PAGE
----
Stress Measurement in Rock


Stresses in rock and the rock material properties control how rocks will deform. This extends from elastic behaviour up to strength-based failure and the deformation thereafter. In some cases, such as tunnels, major deformation must be minimised, while in others, such as block caves, failure with large movement is essential or the mining process will not work.

Knowing the rock stresses and the material properties is extremely important in any rock mechanics design. This document describes the methods used by Sigra in rock stress measurement. The companion document ‘Rock Property Testing’ describes the methods used by Sigra in determining rock properties.


Methods used to Determine Rock Stress

Sigra uses multiple techniques to determine the stress in rocks. These are:

In hole testing using

Core measurements using

Surface stress measurement

Common Fallacies in the Measurement of Rock Stress

Rock stress distributions are complex. Different stiffness rocks will produce different stresses when strained by tectonic action, temperature change, diagenesis, metamorphism, faulting, folding or any of the multiple other changes that the rock mass is subject to. Because of all these effects the distribution of rock stress becomes more variable with complex geology.

Unfortunately, the days when geotechnical engineers thought of rock stress in terms of a unique far field stress for a site have not yet gone. Numerical modellers tend to like to believe in the concept of a unique far field stress because it simplifies their models. This approach is not appropriate.

Sigra still gets asked to undertake measurements outside potential mining areas so that the far field stress may be assessed away from workings or the ore body. This approach is less than ideal. While these measurements may be interesting, what is required are stress measurements in the zone where mining will take place.


Which Rock Stress Measurement System to Use?

The investment in the time and cost of rock stress measurement is frequently significant. Care needs to be taken to determine what is required and to maximise the amount of information that can acquired.

Rock stress information may be needed to determine:

  • elastic deformation around an opening,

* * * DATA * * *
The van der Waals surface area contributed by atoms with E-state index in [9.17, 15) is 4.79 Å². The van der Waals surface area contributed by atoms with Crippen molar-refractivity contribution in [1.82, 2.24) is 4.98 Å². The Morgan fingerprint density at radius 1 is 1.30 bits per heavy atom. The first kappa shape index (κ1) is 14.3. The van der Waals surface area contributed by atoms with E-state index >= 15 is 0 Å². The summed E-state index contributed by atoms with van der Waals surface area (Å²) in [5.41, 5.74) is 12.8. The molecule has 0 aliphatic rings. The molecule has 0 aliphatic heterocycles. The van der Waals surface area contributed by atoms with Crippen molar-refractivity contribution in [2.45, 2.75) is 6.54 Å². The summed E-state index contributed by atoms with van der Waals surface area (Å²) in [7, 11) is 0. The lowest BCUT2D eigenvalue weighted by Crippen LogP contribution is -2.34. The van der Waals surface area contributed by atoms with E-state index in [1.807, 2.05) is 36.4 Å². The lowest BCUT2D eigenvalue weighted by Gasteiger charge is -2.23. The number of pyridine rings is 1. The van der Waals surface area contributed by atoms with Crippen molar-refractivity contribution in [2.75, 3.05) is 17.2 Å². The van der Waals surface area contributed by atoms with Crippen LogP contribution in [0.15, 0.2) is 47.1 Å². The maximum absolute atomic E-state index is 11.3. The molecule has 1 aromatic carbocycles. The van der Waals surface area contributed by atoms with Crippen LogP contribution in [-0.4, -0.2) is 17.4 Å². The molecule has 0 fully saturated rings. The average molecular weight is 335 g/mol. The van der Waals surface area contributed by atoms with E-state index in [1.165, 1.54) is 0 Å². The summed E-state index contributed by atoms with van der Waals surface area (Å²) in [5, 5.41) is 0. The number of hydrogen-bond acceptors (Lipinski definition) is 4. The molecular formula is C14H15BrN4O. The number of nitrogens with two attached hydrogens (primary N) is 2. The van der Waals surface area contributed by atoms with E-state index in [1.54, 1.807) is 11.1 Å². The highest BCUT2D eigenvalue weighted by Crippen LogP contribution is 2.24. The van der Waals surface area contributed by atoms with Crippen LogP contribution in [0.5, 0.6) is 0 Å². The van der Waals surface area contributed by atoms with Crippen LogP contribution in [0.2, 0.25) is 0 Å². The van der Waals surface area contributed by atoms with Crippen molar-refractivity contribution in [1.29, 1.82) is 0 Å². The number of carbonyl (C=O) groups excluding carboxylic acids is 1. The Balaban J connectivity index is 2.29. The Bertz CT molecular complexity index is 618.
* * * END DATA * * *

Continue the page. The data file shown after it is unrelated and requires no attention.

• the interaction between a plastic and elastic zone, or
  • to be sure that major failure will take place as in a goaf or block cave.

If we are considering a tunnel or shaft which should remain stable, then examining a borehole drilled in its alignment for breakout is a fairly good direct indicator of whether problems are likely to be encountered. This measurement is a direct assessment of the stress to strength ratio at the borehole wall, albeit for a circular opening. It avoids problems with trying to assess stress and rock properties separately.

From the acoustic televiewer image used to examine for breakout it would be normal to pick joints that intersect the hole. These may be used for stability analysis but may be chosen as locations for hydrojacking. In this case the hydrojacking results are directly applicable to the case where the hole is used to carry water at pressure, as in the headrace of a hydroelectric project. If the hydrojacking pressure is lower than the expected water pressure in the tunnel problems may be expected. Once again this is a direct assessment of whether a problem may exist in the constructed opening, without having to derive precise stresses or material properties.

Full stress measurement becomes more necessary where the opening is of complex shape or where rocks of varying properties exist. In this case the stress measurement needs to be associated with material properties so that it may be usefully used. This is the situation where numerical models are frequently used.

Stress measurement really falls into three categories. These are where the rock mass is highly jointed, where the rock mass is not jointed but breakout occurs at the borehole wall, and where the rock does not break within a borehole.


Jointed Rock

In the case where the rock is highly jointed, two practical options are to look for borehole breakout using an acoustic televiewer and to use hydrojacking. It is unlikely that any definitive stress value will be discerned from this but some approximate figures may be arrived at. The use of core ovality measurement in this situation may be useful but is as yet untried.